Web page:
Anoka Minnesota puts on a huge Halloween celebration every year. While I have not had the opportunity to participate, I have heard about it and driven through the town during Halloween week. It’s a big deal. Really. Big. Deal.
Halloween and Community
While browsing my public library for books on the upcoming Halloween holiday, I ran across this local history text and found a few fun quotes about Anoka and Halloween. Perhaps the most striking aspect to the history of this celebration is the amount of community building that it provides – even during difficult times like the great depression.
“For most children in the early decades of the twentieth century, Halloween was a night for troublemaking. The children of Anoka and their friends from the surrounding communities took this idea to a whole new level.”
“On the morning after Halloween, 1919, early risers in Anoka, MN were greeted by an astonishing sight. Cows, it seemed, had taken over the town! Bovines were browsing everywhere...in September of 1920 the citizens of Anoka turned to influential men in the community to see how to best avoid a repeat of the previous year’s trouble.”
“The following decade of the economic depression that devastated the nation affected Anoka, but the hard times did not dampen their spirits when it came to Halloween. The 1930s brought a series of new events to the Halloween celebration, including an activity that acted as a form of group therapy, the burning of Old Man Depression.”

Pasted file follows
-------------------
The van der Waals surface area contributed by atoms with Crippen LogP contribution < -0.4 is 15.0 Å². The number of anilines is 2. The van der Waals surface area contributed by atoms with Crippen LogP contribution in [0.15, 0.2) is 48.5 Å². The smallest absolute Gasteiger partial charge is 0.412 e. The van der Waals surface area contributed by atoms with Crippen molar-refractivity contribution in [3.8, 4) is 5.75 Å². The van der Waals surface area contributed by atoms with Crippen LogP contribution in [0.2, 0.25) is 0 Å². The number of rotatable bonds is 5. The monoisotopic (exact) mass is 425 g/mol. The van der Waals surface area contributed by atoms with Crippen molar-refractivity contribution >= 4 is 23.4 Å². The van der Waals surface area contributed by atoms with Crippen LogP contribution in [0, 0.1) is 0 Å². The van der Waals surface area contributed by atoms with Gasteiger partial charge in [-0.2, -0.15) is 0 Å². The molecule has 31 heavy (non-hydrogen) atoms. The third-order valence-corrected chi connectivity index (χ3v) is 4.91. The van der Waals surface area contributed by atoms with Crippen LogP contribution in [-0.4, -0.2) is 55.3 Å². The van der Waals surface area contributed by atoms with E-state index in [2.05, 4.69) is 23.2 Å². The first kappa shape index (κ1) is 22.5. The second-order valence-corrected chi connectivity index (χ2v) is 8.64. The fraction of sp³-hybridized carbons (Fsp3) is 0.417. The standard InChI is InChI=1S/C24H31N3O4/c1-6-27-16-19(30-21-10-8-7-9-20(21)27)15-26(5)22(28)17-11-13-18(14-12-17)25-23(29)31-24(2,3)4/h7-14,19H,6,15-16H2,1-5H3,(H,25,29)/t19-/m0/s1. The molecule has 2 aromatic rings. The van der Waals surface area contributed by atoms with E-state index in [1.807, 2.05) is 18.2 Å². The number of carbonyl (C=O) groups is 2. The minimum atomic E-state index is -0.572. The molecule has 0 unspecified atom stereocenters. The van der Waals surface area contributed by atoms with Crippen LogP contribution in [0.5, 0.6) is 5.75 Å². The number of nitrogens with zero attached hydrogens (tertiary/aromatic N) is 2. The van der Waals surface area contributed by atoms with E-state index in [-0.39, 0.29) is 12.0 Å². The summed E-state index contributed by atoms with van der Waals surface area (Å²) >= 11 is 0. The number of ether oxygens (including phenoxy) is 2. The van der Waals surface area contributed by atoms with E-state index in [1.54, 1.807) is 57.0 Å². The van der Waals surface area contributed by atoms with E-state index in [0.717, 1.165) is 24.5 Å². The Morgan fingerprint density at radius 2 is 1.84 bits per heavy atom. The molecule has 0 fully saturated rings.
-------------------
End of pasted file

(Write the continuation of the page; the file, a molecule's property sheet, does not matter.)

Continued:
In the interest of fairness, I must mention the tragic events leading up to the Anoka Halloween parade controversy. In 2012, bullying of GLBT students in the Anoka schools lead to several suicides and a lawsuit, which made big headlines. It also spurred the creation of an Anti-Bullying task force and the non-profit Justin’s Gift. Unfortunately, Justin’s Gift was denied entry into the parade of 2012. According to the group’s website Justin’s Gift is hosting a Halloween party (no mention of the parade) in 2014.
“Justin’s Gift still had a presence at the 2012 Grand Day Parade. The organization had a booth set up in the parking lot of a church on the parade route where they sold t-shirts, buttons, bracelets and other items. Floats from other cities also showed their solidarity with the group by mounting signs next to their waving princesses that read, “We Support Justin’s Gift.””
“Justin’s Gift was able to proudly walk among its community members in the 2013 Anoka Halloween Parade. The group was met with cheers and support from onlookers.”
–History and Hauntings of the Halloween Capital